More than just e-mail
The main application Microsoft is using to stimulate growth is e-mail, but there is more to the game.
"Our ambition here is to have Windows mobile devices attached to not just five to 10 million Exchange [e-mail] seats, which is the number today, but to expand that to hundreds of millions of users," Pieter Knook, senior vice president of the Windows Mobile and Embedded division, told developers at April's Mobile and Embedded DevCon conference. "Now we are in the heart of the battle for who is going to expand the market dramatically for mobile e-mail."
After e-mail, Microsoft is looking at its collaboration and business applications. The company already has mobile clients for its Dynamics CRM and Office Communicator instant messaging program along with Pocket versions of Word, Excel and PowerPoint.
With Crossbow, the company plans to expand the business productivity capabilities of the mobile platform by deeply integrating the myriad of collaborative functions in Exchange 2007 and Office 2007.
Today, the Messaging and Security Feature Pack, an add-on to Windows Mobile 5.0 that shipped in 2005, adds a real-time synchronization feature called Direct Push aimed at matching features from rivals such as Research in Motion's BlackBerry.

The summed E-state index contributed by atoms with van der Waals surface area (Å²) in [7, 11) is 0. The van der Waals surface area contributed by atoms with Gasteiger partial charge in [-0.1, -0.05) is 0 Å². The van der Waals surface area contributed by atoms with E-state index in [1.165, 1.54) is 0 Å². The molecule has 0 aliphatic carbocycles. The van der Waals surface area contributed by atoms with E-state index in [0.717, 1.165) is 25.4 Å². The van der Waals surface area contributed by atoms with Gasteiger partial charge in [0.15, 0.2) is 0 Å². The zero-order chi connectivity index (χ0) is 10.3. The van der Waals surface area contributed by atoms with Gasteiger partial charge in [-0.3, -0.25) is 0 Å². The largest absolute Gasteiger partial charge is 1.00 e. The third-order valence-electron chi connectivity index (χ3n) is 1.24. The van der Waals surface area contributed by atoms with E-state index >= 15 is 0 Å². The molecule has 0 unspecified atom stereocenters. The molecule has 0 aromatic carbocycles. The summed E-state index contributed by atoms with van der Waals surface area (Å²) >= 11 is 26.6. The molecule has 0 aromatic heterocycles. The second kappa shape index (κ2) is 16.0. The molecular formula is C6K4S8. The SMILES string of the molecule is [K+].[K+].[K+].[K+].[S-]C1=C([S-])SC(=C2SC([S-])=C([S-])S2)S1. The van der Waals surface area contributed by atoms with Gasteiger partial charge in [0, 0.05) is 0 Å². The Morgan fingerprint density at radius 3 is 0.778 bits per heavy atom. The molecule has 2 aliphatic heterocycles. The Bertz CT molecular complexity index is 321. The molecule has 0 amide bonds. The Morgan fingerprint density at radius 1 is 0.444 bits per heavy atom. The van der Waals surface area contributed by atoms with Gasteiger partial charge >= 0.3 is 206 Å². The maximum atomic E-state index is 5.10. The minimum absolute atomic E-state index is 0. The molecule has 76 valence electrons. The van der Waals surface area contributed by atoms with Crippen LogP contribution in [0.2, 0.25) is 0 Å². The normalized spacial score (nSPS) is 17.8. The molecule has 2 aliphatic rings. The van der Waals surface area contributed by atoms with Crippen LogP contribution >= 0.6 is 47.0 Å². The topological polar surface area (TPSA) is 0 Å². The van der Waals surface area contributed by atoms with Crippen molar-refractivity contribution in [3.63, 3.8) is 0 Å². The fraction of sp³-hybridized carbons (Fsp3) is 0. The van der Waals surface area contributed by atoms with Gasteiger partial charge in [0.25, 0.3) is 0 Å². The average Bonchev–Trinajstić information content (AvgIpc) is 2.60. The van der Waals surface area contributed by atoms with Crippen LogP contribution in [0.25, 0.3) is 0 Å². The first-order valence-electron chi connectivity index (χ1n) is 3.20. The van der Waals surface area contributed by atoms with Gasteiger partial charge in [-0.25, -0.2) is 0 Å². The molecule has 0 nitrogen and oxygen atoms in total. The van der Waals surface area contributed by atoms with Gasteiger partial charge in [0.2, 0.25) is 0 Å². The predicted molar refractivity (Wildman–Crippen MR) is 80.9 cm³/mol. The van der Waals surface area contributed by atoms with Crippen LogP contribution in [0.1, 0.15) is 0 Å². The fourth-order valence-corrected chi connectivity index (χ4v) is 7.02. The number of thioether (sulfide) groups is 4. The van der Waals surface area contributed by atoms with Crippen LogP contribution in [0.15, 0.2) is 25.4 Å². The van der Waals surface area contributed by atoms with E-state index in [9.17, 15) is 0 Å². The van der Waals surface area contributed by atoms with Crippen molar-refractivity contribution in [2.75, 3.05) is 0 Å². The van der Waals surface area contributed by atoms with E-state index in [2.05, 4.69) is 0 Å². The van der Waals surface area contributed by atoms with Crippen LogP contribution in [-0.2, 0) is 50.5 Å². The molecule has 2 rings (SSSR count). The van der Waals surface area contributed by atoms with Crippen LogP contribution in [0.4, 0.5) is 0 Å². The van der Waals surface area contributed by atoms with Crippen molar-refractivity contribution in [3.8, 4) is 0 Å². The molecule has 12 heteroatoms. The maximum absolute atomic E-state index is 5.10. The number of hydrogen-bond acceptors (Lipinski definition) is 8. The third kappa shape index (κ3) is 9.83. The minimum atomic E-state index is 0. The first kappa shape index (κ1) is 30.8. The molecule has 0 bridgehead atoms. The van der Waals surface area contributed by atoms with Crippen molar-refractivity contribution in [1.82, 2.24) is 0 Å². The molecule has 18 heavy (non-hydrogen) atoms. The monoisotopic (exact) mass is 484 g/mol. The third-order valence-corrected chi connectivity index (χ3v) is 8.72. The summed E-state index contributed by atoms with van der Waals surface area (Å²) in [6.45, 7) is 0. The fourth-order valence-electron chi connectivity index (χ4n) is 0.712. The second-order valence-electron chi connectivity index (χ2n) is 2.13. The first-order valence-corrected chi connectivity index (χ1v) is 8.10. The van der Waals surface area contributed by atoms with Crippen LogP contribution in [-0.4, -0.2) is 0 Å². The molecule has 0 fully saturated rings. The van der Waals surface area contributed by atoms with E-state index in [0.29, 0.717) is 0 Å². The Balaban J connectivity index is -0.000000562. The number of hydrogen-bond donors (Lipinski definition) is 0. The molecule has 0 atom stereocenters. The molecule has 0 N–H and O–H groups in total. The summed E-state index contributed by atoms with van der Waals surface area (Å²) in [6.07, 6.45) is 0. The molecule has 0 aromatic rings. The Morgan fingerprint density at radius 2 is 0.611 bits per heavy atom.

But with Office 2007 and its SharePoint Server, which is now the focal point of Microsoft's collaboration tools, the company plans to make mobile devices a key endpoint for the real-time platform.
"Integration will allow them to leverage the things they are good at outside the mobile world," says Ryan Reith, an analyst at IDC. "If they can follow in the lead of what they do for desktops and Windows Live into the mobile world, it will help them grow. Windows offers a comfort level of 'I know how to use it on the desktop and so it has to be the same on the device.' It breaks down barriers."
Desktop on the road and in your hand
Breaking those barriers includes other new applications, including a note-taking program called OneNote Mobile that will allow users to synch notes taken with the desktop version of Office OneNote with those taken on smart phones. Currently, the application does not support PocketPC.
"Windows Mobile is a great companion device for experiences primarily honed on the PC or the Web," Ray Ozzie, Microsoft's chief software architect, said during a speech to financial analysts in June. Ozzie, who is charged with developing Microsoft's strategy for delivering online services, said corporate mobile users also will see integration with the Windows Live menu of online services. "It's our aspiration to create seamless Web, desktop and mobile experiences for all activities relevant to users and customers in all our markets," he said.
That goal will be attacked with the successor platform to Crossbow, which is code-named Photon. The platform, expected to be available on devices in 2008, will be targeted at a broader audience of mobile information workers and feature a modular architecture, and a customizable user interface designed to make it easier to configure devices and software for target markets. Microsoft also will combine the separate software developers kits for smart phones and PDAs into a single SDK.
Through it all, Knook says Microsoft will continue to release feature packs targeted at improving operations on specific devices and the Mobile platform in general.
"Microsoft's challenge is to prove to people that switching to Windows Mobile is a good thing," says IDC's Reith.
With a two-year road map now in place, the clock is ticking on Microsoft.